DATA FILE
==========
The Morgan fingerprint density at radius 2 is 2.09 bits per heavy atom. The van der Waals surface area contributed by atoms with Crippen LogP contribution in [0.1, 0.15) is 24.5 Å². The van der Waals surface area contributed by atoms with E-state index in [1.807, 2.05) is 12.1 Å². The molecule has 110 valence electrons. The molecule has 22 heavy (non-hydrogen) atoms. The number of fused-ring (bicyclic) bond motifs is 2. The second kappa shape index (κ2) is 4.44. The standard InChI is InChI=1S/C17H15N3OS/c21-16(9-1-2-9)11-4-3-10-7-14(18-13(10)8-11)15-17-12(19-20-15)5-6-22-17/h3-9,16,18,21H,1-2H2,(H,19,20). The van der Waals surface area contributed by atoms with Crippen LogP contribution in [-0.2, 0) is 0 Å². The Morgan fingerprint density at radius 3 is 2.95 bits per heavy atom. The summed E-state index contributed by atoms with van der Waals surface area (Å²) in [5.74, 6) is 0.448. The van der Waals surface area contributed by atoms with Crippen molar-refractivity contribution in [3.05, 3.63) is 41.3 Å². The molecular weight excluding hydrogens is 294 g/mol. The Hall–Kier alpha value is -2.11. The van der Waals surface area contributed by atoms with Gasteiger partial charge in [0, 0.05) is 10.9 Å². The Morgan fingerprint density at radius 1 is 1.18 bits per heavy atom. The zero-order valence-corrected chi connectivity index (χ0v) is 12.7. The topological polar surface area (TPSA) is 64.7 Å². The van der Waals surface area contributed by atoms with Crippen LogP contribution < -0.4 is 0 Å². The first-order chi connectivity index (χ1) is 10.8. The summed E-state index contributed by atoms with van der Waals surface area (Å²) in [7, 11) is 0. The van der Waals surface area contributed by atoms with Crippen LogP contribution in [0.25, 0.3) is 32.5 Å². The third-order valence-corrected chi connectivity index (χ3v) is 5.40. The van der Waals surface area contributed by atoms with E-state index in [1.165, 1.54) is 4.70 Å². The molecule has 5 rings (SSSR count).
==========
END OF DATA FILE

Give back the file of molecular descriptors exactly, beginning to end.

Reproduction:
The Morgan fingerprint density at radius 2 is 2.09 bits per heavy atom. The van der Waals surface area contributed by atoms with Crippen LogP contribution in [0.1, 0.15) is 24.5 Å². The van der Waals surface area contributed by atoms with E-state index in [1.807, 2.05) is 12.1 Å². The molecule has 110 valence electrons. The molecule has 22 heavy (non-hydrogen) atoms. The number of fused-ring (bicyclic) bond motifs is 2. The second kappa shape index (κ2) is 4.44. The standard InChI is InChI=1S/C17H15N3OS/c21-16(9-1-2-9)11-4-3-10-7-14(18-13(10)8-11)15-17-12(19-20-15)5-6-22-17/h3-9,16,18,21H,1-2H2,(H,19,20). The van der Waals surface area contributed by atoms with Crippen LogP contribution in [-0.2, 0) is 0 Å². The Morgan fingerprint density at radius 3 is 2.95 bits per heavy atom. The summed E-state index contributed by atoms with van der Waals surface area (Å²) in [5.74, 6) is 0.448. The van der Waals surface area contributed by atoms with Crippen molar-refractivity contribution in [3.05, 3.63) is 41.3 Å². The molecular weight excluding hydrogens is 294 g/mol. The Hall–Kier alpha value is -2.11. The van der Waals surface area contributed by atoms with Gasteiger partial charge in [0, 0.05) is 10.9 Å². The Morgan fingerprint density at radius 1 is 1.18 bits per heavy atom. The zero-order valence-corrected chi connectivity index (χ0v) is 12.7. The topological polar surface area (TPSA) is 64.7 Å². The van der Waals surface area contributed by atoms with Crippen LogP contribution < -0.4 is 0 Å². The first-order chi connectivity index (χ1) is 10.8. The summed E-state index contributed by atoms with van der Waals surface area (Å²) in [7, 11) is 0. The van der Waals surface area contributed by atoms with Crippen LogP contribution in [0.25, 0.3) is 32.5 Å². The third-order valence-corrected chi connectivity index (χ3v) is 5.40. The van der Waals surface area contributed by atoms with E-state index in [1.165, 1.54) is 4.70 Å². The molecule has 5 rings (SSSR count).